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Leveraging manufacturing data in a smart, connected and secure way

The vital step in realizing the benefits of IIoT and the Digital Twin

Recently, there’s been increasing talk about how both the Industrial Internet of things (IIoT) and Digital Twins play a crucial role in an organization’s response to the pandemic. However, the same challenge remains and is potentially magnified by the current crisis. Do we have complete control of the many sources of manufacturing data and can we convert that data into real value for the business? 

This is the topic I covered during a recent IDC Manufacturing Forum in Poland webinar. During our discussion, I was reminded of something that the Harvard Business School wrote in 2016: “IoT is at the peak ofGartner’s 2015 hype cycle, which suggests the next phase will be disillusionment, and it will be years before we see real productivity gains.” 

A recent report shows that almost three-quarters of companies consider their IoT projects to be unsuccessful. Many never actually leave the drawing board. The potential of IoT sensors, devices, and assets is undoubtedly great but so is the complexity. And, that all starts with the data. 

The data tsunami 

Data has been at the heart of manufacturing for a long time but never more so in the digital age.  New data channels have opened – new ones appear regularly – and new information silos have been created as a result. Best-inclass functional solutions generate information to drive localized productivity improvements, but that data remains elusive when it comes to sharing, analyzing or leveraging across the organization.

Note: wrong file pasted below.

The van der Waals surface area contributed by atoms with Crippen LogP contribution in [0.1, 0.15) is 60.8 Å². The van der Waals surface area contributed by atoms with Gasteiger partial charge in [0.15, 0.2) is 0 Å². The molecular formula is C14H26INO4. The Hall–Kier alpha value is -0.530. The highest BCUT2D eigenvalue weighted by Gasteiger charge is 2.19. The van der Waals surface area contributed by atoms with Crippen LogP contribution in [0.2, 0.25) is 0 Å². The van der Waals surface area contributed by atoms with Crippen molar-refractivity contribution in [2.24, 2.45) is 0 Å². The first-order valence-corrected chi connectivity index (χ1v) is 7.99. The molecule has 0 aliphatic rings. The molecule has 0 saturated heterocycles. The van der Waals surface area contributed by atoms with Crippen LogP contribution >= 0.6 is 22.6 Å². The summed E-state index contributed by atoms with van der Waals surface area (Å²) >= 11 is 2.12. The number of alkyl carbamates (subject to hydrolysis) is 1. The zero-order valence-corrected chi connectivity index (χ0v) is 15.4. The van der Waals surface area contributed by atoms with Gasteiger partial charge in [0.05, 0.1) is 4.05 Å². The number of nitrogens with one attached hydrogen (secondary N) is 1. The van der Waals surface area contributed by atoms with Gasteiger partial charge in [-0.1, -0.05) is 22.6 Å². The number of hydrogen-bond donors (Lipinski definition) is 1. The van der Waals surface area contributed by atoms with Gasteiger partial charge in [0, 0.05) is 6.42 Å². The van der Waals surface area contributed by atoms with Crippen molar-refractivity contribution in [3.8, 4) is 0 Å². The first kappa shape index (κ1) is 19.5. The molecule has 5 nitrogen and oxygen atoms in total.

The rapid growth of IIoT has only exacerbated the issue. Different IIoT sensors and devices use different standards and protocols to produce data in different formats. If effective data integration was difficult before then it’s now looking like a task of Herculean proportions. The ability to integrate data smoothly and securely is the foundation for IIoT success – it’s also the bedrock on which to build your Digital Twins. 

From digital twin to digital thread 

Last year, Gartner released a survey that showed digital twins entering mainstream use. The results revealed 75% of organizations had either implemented digital twins or were looking to within the year. Digital twins offer real benefits by delivering a digital representation of a product or system to improve operations and drive innovation. However, real transformation for manufacturers takes place when connected assets work together to provide an accurate, real-time record of a product, system, or process throughout its lifecycle. Organizations are looking to deploy a digital thread but the road ahead is not easy. 

The digital thread refers to a communications framework that enables connected data flows and an integrated view of asset data throughout its lifecycle. It enables the controlled interplay of up-to-date and accurate as-built and technical data from a wide range of separate business connected systems and devices. It allows the data to be accessed, transformed, integrated, and analyzed to drive insight and action. 

In this way, deploying a digital thread offers manufacturers many ways to transform and optimize their operations, production, supply chain, and customer experience – it also multiples the challenge of data integration.